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Bug 102422 - Memory holes in root partition, found at boot up
Memory holes in root partition, found at boot up
Status: CLOSED NOTABUG
Product: Red Hat Linux
Classification: Retired
Component: initscripts (Show other bugs)
8.0
athlon Linux
medium Severity medium
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Assigned To: Bill Nottingham
Brock Organ
:
Depends On:
Blocks:
  Show dependency treegraph
 
Reported: 2003-08-14 18:35 EDT by Lee McKusick
Modified: 2014-03-16 22:38 EDT (History)
1 user (show)

See Also:
Fixed In Version:
Doc Type: Bug Fix
Doc Text:
Story Points: ---
Clone Of:
Environment:
Last Closed: 2003-08-14 19:01:33 EDT
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Regression: ---
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Documentation: ---
CRM:
Verified Versions:
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oVirt Team: ---
RHEL 7.3 requirements from Atomic Host:


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Description Lee McKusick 2003-08-14 18:35:59 EDT
From Bugzilla Helper:
User-Agent: Mozilla/5.0 (X11; U; Linux i686; en-US; rv:1.0.2) Gecko/20030716

Description of problem:
I have been battling a boot time file system error bug that looks just like a
problem with /etc/rc.d/init.d/random. Hah... at the present state of my tests I
think I have a two bit error on one memory address.

So here is the story.

During bootup, after setting hostname, system stops with "/" root partition file
errors. 

Running e2fsck /dev/hdb8 (my / partition) has returned several kinds of errors. 

The failure last night was:

/ contains a file system with errors
/ duplicate blocks found
...
/: File /var/lib/rpm/Basenames (inode #254766, mod time Wed Aug 13 10:31:25 2003)
has 1 duplicate block shared with 1 file:
/:    <filesystem metadata>
/:

The mod time above is about the time I was running the Red Hat up2date  rpm
update tool.

A previous boot time / filesystem error was reported as 

"Holes" in various files, holes with a pattern of byte offsets that
look a lot like alternate superblock location... ~16k, 32768, 98304 etc.

E2fsck would report a bunch of holes in one file, then it would it would give an
error report, and then report a bunch of holes in another file

Specific files with damage repaired manually at boot time were:

/usr/lib/dia/libchronogram_objects.so
/usr/share/doc/minicom-2.00.0/doc
/usr/java/j2sdk1.4.1_01/demo/plugin/applets/Animator/Beans/T8.gif
/usr/share/doc/qt-devel-3.0.5/examples/sql/overview/form1/.moc

Each file had holes reported at ~16k byte intervals.

I started searching for a malicious program running "dd ".

Nothing has changed in the dd entries of /var/log/messages over the past 3 months.

Using a find & grep against the entire hard disk, I can't find any plain text
malicious invocations of dd.

Pretty much, the only plaintext shell script running dd on my system is
/etc/rc.d/init.d/random 

My running copy of random passed the rpm signature verification and file
verification test provided for the initscripts package.

Manual runs of /etc/rc.d/init.d/random are all OK.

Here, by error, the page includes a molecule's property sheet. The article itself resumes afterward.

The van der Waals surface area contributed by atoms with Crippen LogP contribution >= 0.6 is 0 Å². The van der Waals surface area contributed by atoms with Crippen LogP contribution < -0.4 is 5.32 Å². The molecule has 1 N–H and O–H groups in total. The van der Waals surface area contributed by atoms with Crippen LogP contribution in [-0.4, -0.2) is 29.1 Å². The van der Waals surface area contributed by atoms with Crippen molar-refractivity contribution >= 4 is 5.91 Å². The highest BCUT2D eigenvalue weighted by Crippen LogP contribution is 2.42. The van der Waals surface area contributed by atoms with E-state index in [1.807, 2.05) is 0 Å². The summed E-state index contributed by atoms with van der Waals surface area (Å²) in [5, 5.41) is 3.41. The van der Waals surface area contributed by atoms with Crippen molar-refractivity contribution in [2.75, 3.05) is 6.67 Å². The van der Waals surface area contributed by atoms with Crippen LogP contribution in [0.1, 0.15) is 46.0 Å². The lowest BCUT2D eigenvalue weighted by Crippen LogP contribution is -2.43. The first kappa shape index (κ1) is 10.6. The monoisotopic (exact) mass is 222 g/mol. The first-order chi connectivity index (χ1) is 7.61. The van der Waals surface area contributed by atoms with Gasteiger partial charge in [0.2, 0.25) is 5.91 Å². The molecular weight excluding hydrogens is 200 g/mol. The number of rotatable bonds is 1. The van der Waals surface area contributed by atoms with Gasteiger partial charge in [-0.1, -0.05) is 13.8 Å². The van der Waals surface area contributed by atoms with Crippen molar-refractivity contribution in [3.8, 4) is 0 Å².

The "stop" block invocation of "dd " seems to have the wrong out= and in= sense
so I edited the dd statement in the stop block.

I am still getting root "/" filesystem damage. 

Using the memory test on the lnx-bbc.org bootable business card, I detected a
consistent memory error of 2 bits at 590.6 mb. Two months ago I added 512 Meg of
memory to my existing 256 Meg.

The memory error is in the 256 Meg simm.

I pulled the simm memory module with the error out.

If the memory error is the source of the disk errors then I propose that Red Hat
add a memtest program to the Distribution. Red Hat should add a memory test to
the "troubleshooting flow chart". 

Version-Release number of selected component (if applicable):
initscripts-6.95-1

How reproducible:
Couldn't Reproduce

Steps to Reproduce:
1.Execute /etc/rc.d/init.d/random stop ... then same with start
2.Shutdown system and run e2fsck on the / partition. /dev/hdb8 on my system.
3.
    

Actual Results:  The random shell script works just fine.
It is hard to tell of the "/" partition is unmounted before random actually
writes to it at shutdown time.

Additional info:

How could two bad bits at the 590.6 mb point actually cause damage to the root
file system? 

I removed the bad SIMM, to see if that removes the root file system damage
phenomenon.

The "holes" I saw at approx 16K byte intervals might be chunks of swapfile? Bits
10 and 9 set to zero in a 16 bit address?

How could I load dummy stuff into memory to put a known file right on top of the
bad bits in question?

The host computer is a 700 mhz Athlon, with 512Meg memory, 3 hard disks and 1
CD-R/RW, 1 floppy. The installation is a "workstation with a /home partition
that has been used for about 5 years now. 

I regularly use the up2date utility.
Uname -a is:

Linux familybox 2.4.20-19.8 #1 Tue Jul 15 14:59:09 EDT 2003 i686 athlon i386
GNU/Linux
Comment 1 Bill Nottingham 2003-08-14 19:01:33 EDT
Memtest is on current development rescue images.

There's nothing you can do in general to deal with bad memory; there are some
patches that allow you to map around some bad bits, but it's not 100%
guaranteed. This currently does appear to be a hardware problem for you, though.

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